AP US Government and Politics: Civil Liberties and Civil Rights Notes

Key Takeaways: Civil Liberties and Civil Rights

  1. The Constitution protects the rights and privileges of people in the United States. Some rights, such as voting, require citizenship; others, such as the right to counsel, apply to any person in U.S. jurisdiction. Rights are not absolute and may be limited for a legitimate governmental reason.
  2. Civil liberties and civil rights are two distinct categories. A civil liberty is typically freedom to do something, usually to exercise a right; a civil right is typically freedom from some-thing, such as discrimination. The boundaries of civil rights and civil liberties have shifted over the history of the United States as courts have applied the laws in different ways at different times.
  3. The Bill of Rights is the formal name for the first 10 amendments to the Constitution. Most of the rights within the Bill of Rights have been applied to the states through incorporation via the Fourteenth Amendment.
  4. Due process is the legal concept that prohibits random or arbitrary governmental action; it is one of the rationales for applying the Bill of Rights to the states, along with the equal protection clause.
  5. Social movements need clear goals and frameworks to successfully advance their causes. Notable movements include the civil rights movement, the women’s rights movement, and the LGBTQ rights movement.
  6. Successful movements engage in community building within their core constituency and work in coalition with allied groups to effect desired changes. Movements must also navigate challenges between compromise and idealism. Social change is a slow process that requires work on legal, cultural, and moral fronts.
  7. The Supreme Court has gone back and forth on civil liberties since its founding, producing rulings that expanded liberties from the 1950s through the 1970s and rulings that have slowly narrowed them since then.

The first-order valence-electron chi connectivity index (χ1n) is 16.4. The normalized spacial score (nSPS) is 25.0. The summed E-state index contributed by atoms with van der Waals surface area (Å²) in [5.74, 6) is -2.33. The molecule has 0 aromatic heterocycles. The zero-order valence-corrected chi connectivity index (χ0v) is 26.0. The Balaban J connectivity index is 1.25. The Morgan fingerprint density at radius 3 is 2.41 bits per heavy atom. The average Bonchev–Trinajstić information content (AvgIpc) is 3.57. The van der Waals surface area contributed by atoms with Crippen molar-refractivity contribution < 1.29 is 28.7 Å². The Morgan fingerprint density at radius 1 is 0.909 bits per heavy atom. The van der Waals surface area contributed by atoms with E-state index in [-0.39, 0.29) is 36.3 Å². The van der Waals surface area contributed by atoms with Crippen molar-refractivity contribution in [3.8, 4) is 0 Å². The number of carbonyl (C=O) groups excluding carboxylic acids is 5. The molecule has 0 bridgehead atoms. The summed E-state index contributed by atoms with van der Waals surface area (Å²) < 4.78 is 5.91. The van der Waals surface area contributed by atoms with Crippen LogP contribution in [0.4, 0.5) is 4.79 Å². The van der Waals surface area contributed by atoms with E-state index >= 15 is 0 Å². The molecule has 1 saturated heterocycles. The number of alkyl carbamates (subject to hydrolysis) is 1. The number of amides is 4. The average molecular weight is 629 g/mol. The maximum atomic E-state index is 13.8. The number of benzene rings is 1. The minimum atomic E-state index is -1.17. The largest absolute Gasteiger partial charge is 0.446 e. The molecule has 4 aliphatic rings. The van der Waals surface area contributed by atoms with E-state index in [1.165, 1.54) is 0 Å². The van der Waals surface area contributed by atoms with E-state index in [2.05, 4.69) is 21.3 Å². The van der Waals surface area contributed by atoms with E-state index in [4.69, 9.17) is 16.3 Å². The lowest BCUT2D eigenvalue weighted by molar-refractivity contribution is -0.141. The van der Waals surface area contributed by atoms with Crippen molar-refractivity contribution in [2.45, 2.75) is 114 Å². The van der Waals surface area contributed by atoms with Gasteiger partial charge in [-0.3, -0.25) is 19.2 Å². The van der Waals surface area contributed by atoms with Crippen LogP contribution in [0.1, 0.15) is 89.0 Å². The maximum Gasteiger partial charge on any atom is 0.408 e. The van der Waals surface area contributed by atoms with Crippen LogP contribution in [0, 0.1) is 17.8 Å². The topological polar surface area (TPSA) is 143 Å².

Key Terms: Civil Liberties and Civil Rights

The Bill of Rights

  • Bill of Rights: The first 10 amendments to the U.S. Constitution.Civil liberty: Freedom to do something, usually to exercise a right.
  • Civil right: Freedom from something, such as discrimination.
  • Civil Rights Act of 1964: Law signed by President Johnson that prohibited discrimination in public accommodations on the basis of race or sex.
  • Voting Rights Act of 1965: Law signed by President Johnson that guaranteed federal enforcement of voting rights in states with histories of racial bias.
  • Title IX: Part of the Education Amendments of 1972 signed by President Nixon that prohibited discrimination based on sex in any federally funded education programs.
  • Jurisprudence: The study of law and legal interpretation; sometimes used to refer to a set of established legal precedents (e.g., First Amendment jurisprudence would be about cases involving the freedoms in the First Amendment).
  • Establishment clause: The first of the two religion clauses in the First Amendment, this clause prevents the government from supporting a single religion, or religion over non-religion.
  • Free exercise clause: The second of the two religion clauses in the First Amendment, this clause prevents the government from limiting religious exercise of citizens; free exercise is limited, not absolute, and may be constrained for a compelling reason.
  • Engel v. Vitale (1962): Supreme Court case that struck down public payments to parochial schools; cited the establishment clause.
  • Wisconsin v. Yoder (1972): Supreme Court case that upheld religious exemption for Amish parents and students; cited the free exercise clause.
  • Schenck v. United States (1919): Supreme Court case that set limits on permissible speech; established the “clear and present danger” test.
  • Tinker v. Des Moines Independent Community School District (1969): Supreme Court case that upheld for students the free speech right to protest.
  • Prior restraint: A governmental body telling a publisher what it can and cannot publish.
  • New York Times Co. v. United States (1971): Supreme Court case that allowed the New York Times and the Washington Post to publish the Pentagon Papers; effectively abolished prior restraint.


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